Rock on, gold dust woman. During a teleconference Tuesday, Nicks and her fellow Mac mates were chatting up their upcoming North American tour (which kicks off March 1 in Pittsburgh, with dates in Ottawa, Montreal, Toronto, Calgary, Edmonton and Vancouver to follow) when the subject of ticket prices came up. Fleetwood Mac, legendary for its rock-star indulgences in its prime, charge up to $149.50 for top seats in Toronto.
“The price of life in general is a gazillion dollars more than it was four years ago,” reasoned Nicks, not an economist. The British/Californian band's most recent tour wrapped up in 2004. “Our emotions are about trying to do this in the best way that makes sense for our audience,” chimed in drummer Mick Fleetwood, “and in a way that we can get to our audience.”
Ticket prices and ticket distribution are a touchy subject these days. A $510-million Canadian class-action suit filed this week alleges that Ticketmaster and subsidiary TicketsNow.com are conspiring to hold seats from the public and reselling the tickets at a higher prices – seemingly a violation of anti-scalping laws.
Read the rest of this article over at GlobeAndMail.com!
"This is the first time we've gone on the road without an album," drummer and co-founder Mick Fleetwood told Billboard.com during a teleconference with reporters on Tuesday. "This is truly a new experience for Fleetwood Mac to go out and play songs that we believe and hope people are going to be familiar with and love.
"Singer/guitarist Lindsey Buckingham added that not having to integrate new songs into the set -- which the group has been rehearsing since Jan. 5 in Los Angeles -- "just allows you to relax into the situation. We're not coming off a new group of tunes, a new album ... the stakes for that side of it become a little bit lower."
As for a new Fleetwood Mac album, vocalist Stevie Nicks said "there isn't any plan at this point ... for any album. We're going to get through this tour before deciding what to do with an album." Fleetwood, however, confirmed that "there have been discussions, for sure, that we would love to make some more music ... We hope it happens, and certainly it's been somewhat loosely touched on ... My heart says I believe that will happen. Certainly I know that all of the songwriting department, both Stevie and Lindsey are continually writing ... The whole creative bowl is very much intact, so I would love to see what happens."
Read the rest of this article over at Billboard!
Stevie Nicks has revealed that three years ago Sheryl Crow almost joined Fleetwood Mac but at the last moment chose not to for personal reasons.
Undercover was part of the Fleetwood Mac media conference today and Stevie where Stevie revealed that Sheryl almost joined following the departure of Christine McVie. “We rented a studio and hired a crew,” Stevie said. “We were ready to go in and called her and needed her to come for two or three days to just play. It was Mother’s Day and she had invited 300 people in her family there. It was her first Mother’s Day as a mom and she could not do it. At that point she said “I am going to have to pass”. I said “I think you are making the right decision. You have a new baby, you have survived breast cancer and Lance Armstrong. I don’t think this is the right thing for you”. That is what happened with Sheryl Crow. She is still our friend and I still adore her. She is one of my dearest friends”.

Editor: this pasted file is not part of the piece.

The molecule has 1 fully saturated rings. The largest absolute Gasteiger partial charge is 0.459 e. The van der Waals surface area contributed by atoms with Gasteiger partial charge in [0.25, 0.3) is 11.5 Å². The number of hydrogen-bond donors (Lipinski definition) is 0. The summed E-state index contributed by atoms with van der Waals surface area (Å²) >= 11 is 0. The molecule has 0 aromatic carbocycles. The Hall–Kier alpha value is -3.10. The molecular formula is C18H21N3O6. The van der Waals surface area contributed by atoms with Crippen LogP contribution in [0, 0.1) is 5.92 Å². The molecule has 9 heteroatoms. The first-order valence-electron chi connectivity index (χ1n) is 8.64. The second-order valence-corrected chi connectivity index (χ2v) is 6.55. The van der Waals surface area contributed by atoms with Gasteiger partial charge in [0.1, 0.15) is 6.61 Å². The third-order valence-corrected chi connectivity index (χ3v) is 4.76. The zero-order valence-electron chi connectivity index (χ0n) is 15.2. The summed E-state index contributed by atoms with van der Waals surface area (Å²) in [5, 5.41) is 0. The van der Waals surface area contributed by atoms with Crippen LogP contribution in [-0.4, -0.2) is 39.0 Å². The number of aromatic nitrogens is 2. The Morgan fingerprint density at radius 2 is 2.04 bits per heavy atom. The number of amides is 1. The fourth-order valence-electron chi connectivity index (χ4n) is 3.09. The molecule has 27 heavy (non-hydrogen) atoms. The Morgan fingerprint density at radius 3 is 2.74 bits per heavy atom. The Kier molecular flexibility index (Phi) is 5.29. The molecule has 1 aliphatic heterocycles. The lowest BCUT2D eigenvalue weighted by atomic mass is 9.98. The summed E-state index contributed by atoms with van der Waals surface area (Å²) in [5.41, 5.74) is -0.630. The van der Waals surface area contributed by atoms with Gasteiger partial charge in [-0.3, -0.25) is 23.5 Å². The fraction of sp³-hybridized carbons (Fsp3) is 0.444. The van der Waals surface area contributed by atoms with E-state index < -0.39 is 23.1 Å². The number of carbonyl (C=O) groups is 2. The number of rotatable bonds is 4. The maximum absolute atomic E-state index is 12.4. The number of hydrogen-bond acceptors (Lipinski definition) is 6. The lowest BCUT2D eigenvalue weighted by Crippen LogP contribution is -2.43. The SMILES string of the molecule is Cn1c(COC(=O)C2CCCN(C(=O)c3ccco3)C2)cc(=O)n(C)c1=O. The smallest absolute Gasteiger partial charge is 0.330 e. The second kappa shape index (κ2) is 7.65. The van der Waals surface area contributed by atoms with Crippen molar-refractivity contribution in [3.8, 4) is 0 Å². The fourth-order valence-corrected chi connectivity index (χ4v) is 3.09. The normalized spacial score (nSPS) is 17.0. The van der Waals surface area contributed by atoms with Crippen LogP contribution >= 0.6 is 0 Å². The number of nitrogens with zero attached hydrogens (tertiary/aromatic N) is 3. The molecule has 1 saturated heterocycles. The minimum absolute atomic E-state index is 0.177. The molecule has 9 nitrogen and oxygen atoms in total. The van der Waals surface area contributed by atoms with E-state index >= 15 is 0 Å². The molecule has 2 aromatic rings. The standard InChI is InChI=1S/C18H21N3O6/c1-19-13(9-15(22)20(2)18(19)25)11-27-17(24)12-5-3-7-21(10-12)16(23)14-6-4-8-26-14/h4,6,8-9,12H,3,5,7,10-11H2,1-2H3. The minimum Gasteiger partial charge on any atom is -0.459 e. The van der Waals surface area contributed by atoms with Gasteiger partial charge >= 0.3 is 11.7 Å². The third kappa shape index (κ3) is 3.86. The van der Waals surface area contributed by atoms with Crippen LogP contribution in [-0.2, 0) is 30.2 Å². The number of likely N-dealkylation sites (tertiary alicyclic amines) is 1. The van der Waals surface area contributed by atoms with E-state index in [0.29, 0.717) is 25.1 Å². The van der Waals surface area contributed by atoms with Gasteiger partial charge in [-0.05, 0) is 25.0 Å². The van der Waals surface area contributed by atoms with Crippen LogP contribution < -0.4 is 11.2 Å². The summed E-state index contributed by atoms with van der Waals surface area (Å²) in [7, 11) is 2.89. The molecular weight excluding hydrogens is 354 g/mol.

While Sheryl came close to joining, no other female has been considered. “As far as having another girl in the band, after we went through that we really realised that there wasn’t going to be another woman that could come into this band who could fit,” she said. “I was looking at it three years ago as a buffer between me and Lindsay. Lindsay and I don’t need a buffer. Certainly Sheryl Crow and not any woman in the world is going to be able to get in the middle of Lindsay and me. The fact is if Lindsay and I can’t work out our problems by ourselves we might as well throw in the towel. That's what we are currently trying to do is work out own problems and certainly another person could not do that for us. Think about this – Christine has been gone since 1998 so I have been the only girl in this band for a long, long time. I’m used to it now. At first I was not used to it. After ‘The Dance’ was horrifying for me. She has been gone time and I’m fine with it now”.
Christine McVie was a member of Fleetwood Mac from 1970 to 1998. Prior to Fleetwood Mac, she sang with English band Chicken Shack but left in 1970 after marrying Fleetwood Mac bass player John McVie.
After leaving Fleetwood Mac, she released her third solo album ‘In The Meantime’ in 2004 but has remained relatively out of the public eye.
Fleetwood Mac will begin their `Unleashed` tour, their first tour in five years, on March 1st in Pittsburgh.
- by Paul Cashmere - February 11 2009, Undercover.com.au
Tuesday, February 10, 2009
In a conference call with Undercover today, Mick said, “For all of the blessings we had bestowed on us for being successful I always thought that it was a fully righteous thing that a band such as Fleetwood Mac would plough that money back into the very process that we’d been blessed by to have made that money because it was our money.”
‘Tusk’ was the follow-up to the classic ‘Rumours’. While ‘Rumours’ turned the band into a supergroup, they still paid their own way. “People often assume that you are the star of the show and some production company pays for everything. That is not the case literally by 100%”, he told Undercover. “I always thought it was incredibly righteous to taking the time to plough back the energy, time and expense to make an album like ‘Tusk’ coming out of the most successful album that this band ever had, not that we knew it at the time, ‘Rumours’”.
Read the rest of this article over at Undercover.com.au!
Thursday, February 5, 2009
Wednesday, February 4, 2009
Wasn't your very first guitar a cheap Harmony acoustic?
That's right, although I first learned some chords on a plastic ukulele. There was a TV show called The Mickey Mouse Club, which marketed a smaller version of what the guy on the show played. When I was about eight years old, I got a Harmony 6-string three-quarter-size guitar for Christmas. I think it cost about 35 or 40 bucks.
Did you feel an immediate facility for the instrument?
It's hard to say. I had been exceptionally interested in music before then, although I didn't have any lessons. I was tuned in to my parents' record collection, which ranged from the South Pacific soundtrack to Patti Page to my Dad's collection of Dixieland Jazz 78s. I was always interested in what was making those sounds. Then, when Elvis Presley came onto the scene, there was a role model, visually, and music that subverted our parents' sensibilities. It was something we could call our own.
Lindsey talks lots more about his guitar styling and about the reunion tour. Check out the answer to his final question over at Gibson....veerrryyy interesting.
Sunday, February 1, 2009
Don't miss it!